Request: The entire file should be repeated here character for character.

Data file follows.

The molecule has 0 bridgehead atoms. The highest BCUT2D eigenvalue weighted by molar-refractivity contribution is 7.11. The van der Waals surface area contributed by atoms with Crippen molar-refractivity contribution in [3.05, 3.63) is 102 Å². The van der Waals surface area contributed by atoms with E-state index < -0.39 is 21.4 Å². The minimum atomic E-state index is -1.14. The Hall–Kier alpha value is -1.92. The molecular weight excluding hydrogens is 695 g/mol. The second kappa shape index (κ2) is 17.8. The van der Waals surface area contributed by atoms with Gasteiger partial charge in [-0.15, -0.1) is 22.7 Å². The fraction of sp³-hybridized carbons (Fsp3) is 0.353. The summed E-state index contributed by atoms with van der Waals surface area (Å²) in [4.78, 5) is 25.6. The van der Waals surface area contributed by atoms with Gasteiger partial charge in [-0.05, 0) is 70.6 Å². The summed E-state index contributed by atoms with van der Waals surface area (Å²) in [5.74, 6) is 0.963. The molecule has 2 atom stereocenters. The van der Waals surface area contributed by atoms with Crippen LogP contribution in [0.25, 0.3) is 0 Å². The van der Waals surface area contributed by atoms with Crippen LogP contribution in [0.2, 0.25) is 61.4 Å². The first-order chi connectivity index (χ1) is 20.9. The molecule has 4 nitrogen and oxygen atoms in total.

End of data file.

The molecule has 0 bridgehead atoms. The highest BCUT2D eigenvalue weighted by molar-refractivity contribution is 7.11. The van der Waals surface area contributed by atoms with Crippen molar-refractivity contribution in [3.05, 3.63) is 102 Å². The van der Waals surface area contributed by atoms with E-state index < -0.39 is 21.4 Å². The minimum atomic E-state index is -1.14. The Hall–Kier alpha value is -1.92. The molecular weight excluding hydrogens is 695 g/mol. The second kappa shape index (κ2) is 17.8. The van der Waals surface area contributed by atoms with Gasteiger partial charge in [-0.15, -0.1) is 22.7 Å². The fraction of sp³-hybridized carbons (Fsp3) is 0.353. The summed E-state index contributed by atoms with van der Waals surface area (Å²) in [4.78, 5) is 25.6. The van der Waals surface area contributed by atoms with Gasteiger partial charge in [-0.05, 0) is 70.6 Å². The summed E-state index contributed by atoms with van der Waals surface area (Å²) in [5.74, 6) is 0.963. The molecule has 2 atom stereocenters. The van der Waals surface area contributed by atoms with Crippen LogP contribution in [0.25, 0.3) is 0 Å². The van der Waals surface area contributed by atoms with Crippen LogP contribution in [0.2, 0.25) is 61.4 Å². The first-order chi connectivity index (χ1) is 20.9. The molecule has 4 nitrogen and oxygen atoms in total.